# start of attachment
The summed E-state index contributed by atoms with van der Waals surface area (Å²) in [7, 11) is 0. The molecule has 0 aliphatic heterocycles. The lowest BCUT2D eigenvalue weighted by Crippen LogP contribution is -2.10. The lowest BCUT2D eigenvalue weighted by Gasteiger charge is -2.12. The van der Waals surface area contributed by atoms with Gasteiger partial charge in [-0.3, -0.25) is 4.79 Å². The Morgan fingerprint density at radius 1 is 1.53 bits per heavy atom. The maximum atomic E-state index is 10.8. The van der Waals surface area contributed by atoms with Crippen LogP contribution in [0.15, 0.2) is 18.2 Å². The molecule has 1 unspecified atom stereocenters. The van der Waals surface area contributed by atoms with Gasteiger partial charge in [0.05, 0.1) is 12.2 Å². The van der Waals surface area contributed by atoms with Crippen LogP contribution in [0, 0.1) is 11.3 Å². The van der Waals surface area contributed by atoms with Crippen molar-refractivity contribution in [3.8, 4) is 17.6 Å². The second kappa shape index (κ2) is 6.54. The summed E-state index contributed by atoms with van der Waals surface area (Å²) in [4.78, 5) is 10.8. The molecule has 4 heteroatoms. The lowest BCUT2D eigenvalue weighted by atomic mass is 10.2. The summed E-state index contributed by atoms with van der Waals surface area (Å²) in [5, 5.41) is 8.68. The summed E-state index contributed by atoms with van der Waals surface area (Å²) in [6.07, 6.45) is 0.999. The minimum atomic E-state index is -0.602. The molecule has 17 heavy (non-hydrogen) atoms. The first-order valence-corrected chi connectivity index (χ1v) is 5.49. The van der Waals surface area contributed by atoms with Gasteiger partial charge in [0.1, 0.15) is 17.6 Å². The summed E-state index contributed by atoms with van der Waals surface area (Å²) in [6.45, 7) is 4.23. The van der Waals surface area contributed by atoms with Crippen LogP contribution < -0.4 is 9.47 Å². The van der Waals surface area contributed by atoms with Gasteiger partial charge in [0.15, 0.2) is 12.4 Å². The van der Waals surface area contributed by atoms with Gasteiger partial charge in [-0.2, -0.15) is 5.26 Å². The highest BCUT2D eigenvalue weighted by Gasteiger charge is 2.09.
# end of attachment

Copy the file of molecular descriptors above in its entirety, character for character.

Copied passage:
The summed E-state index contributed by atoms with van der Waals surface area (Å²) in [7, 11) is 0. The molecule has 0 aliphatic heterocycles. The lowest BCUT2D eigenvalue weighted by Crippen LogP contribution is -2.10. The lowest BCUT2D eigenvalue weighted by Gasteiger charge is -2.12. The van der Waals surface area contributed by atoms with Gasteiger partial charge in [-0.3, -0.25) is 4.79 Å². The Morgan fingerprint density at radius 1 is 1.53 bits per heavy atom. The maximum atomic E-state index is 10.8. The van der Waals surface area contributed by atoms with Crippen LogP contribution in [0.15, 0.2) is 18.2 Å². The molecule has 1 unspecified atom stereocenters. The van der Waals surface area contributed by atoms with Gasteiger partial charge in [0.05, 0.1) is 12.2 Å². The van der Waals surface area contributed by atoms with Crippen LogP contribution in [0, 0.1) is 11.3 Å². The van der Waals surface area contributed by atoms with Crippen molar-refractivity contribution in [3.8, 4) is 17.6 Å². The second kappa shape index (κ2) is 6.54. The summed E-state index contributed by atoms with van der Waals surface area (Å²) in [4.78, 5) is 10.8. The molecule has 4 heteroatoms. The lowest BCUT2D eigenvalue weighted by atomic mass is 10.2. The summed E-state index contributed by atoms with van der Waals surface area (Å²) in [5, 5.41) is 8.68. The summed E-state index contributed by atoms with van der Waals surface area (Å²) in [6.07, 6.45) is 0.999. The minimum atomic E-state index is -0.602. The molecule has 17 heavy (non-hydrogen) atoms. The first-order valence-corrected chi connectivity index (χ1v) is 5.49. The van der Waals surface area contributed by atoms with Gasteiger partial charge in [0.1, 0.15) is 17.6 Å². The summed E-state index contributed by atoms with van der Waals surface area (Å²) in [6.45, 7) is 4.23. The van der Waals surface area contributed by atoms with Crippen LogP contribution < -0.4 is 9.47 Å². The van der Waals surface area contributed by atoms with Gasteiger partial charge in [0.15, 0.2) is 12.4 Å². The van der Waals surface area contributed by atoms with Gasteiger partial charge in [-0.2, -0.15) is 5.26 Å². The highest BCUT2D eigenvalue weighted by Gasteiger charge is 2.09.